Today, the lot overflows with Christmas trees, wreaths, pecans and poinsettias, the sales of which benefit Fireside Ministries, a local, faith-based non-profit.
The scope of the ministry’s efforts is wide.
At the Christmas market, volunteers from local churches work alongside men from Fireside’s job skills program. During the week, it’s a venue for court-ordered community service.
Money from each sale goes back into training programs or Fireside’s community garden.
“They learn job skills. They get experience. We want to take that and use it to graduate these people to jobs in the community,” said Phin Hitchcock, who, with his wife, Jan, founded Fireside Ministries in 1992.
In November, two greenhouses went up to sell a variety of plants year round.
Across the lot, in the old Richmond County tag office, are the beginnings of a barbecue restaurant that’ll give the homeless and jobless opportunities to work.
“We want people to come and have a good experience at the tag office,” Hitchcock joked.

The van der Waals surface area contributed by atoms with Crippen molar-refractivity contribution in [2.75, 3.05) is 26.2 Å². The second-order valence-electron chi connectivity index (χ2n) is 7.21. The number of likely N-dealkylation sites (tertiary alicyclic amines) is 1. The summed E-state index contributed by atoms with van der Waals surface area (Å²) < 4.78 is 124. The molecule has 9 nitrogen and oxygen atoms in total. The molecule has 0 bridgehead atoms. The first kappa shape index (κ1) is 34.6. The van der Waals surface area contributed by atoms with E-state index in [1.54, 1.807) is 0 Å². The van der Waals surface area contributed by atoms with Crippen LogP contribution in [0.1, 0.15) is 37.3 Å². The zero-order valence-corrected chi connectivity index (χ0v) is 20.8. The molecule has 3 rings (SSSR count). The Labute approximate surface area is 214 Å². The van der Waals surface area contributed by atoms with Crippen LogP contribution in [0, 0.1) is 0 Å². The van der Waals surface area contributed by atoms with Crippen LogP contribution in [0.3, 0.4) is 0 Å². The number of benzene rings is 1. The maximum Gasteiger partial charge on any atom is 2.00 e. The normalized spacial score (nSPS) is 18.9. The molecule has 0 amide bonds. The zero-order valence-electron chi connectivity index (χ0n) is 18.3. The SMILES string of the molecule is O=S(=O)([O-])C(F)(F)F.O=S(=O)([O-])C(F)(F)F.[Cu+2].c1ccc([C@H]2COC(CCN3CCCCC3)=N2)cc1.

The restaurant is expected to open in early March for lunch, but renovations are needed. Like the shed, which was transformed into a country store selling boiled peanuts, pecans and eggs, the tag office received an upgrade with wood from old Harrisburg homes through the Turn Back the Block program.
“We don’t throw anything away,” Hitchcock said. “Nothing goes to waste.”
Even the tables inside the restaurant use wood and doors from the renovated Widow’s Home, now operated by Christ Community Health Services.
Last week, giant red letters that spell “FIRESIDE” went up on the roof of the old tag office.
Scott Kent, the plant manager, hopes the added visibility from Gordon Highway will drive passersby to the lot.
“People are noticing. They’re coming by, stopping more,” he said.
It costs about $3,000 a month to operate out of the State Farmers Market. For now, Fireside has one employee.
“All this is done by community service workers and volunteers,” Hitchock said. “The men at Warren Baptist came to build the garden beds. We couldn’t have done it without them.”
By January, the beds will have produced a crop of kale, lettuce and radishes, which will be sold at the country store.
“People say its too risky to do what we’re doing. I say it’s risky not to do it,” Hitchcock said. “We’re putting fliers out there. We’re asking people to come down and see us. Once they come, taste a boiled peanut, see our prices, they’ll want to come back.”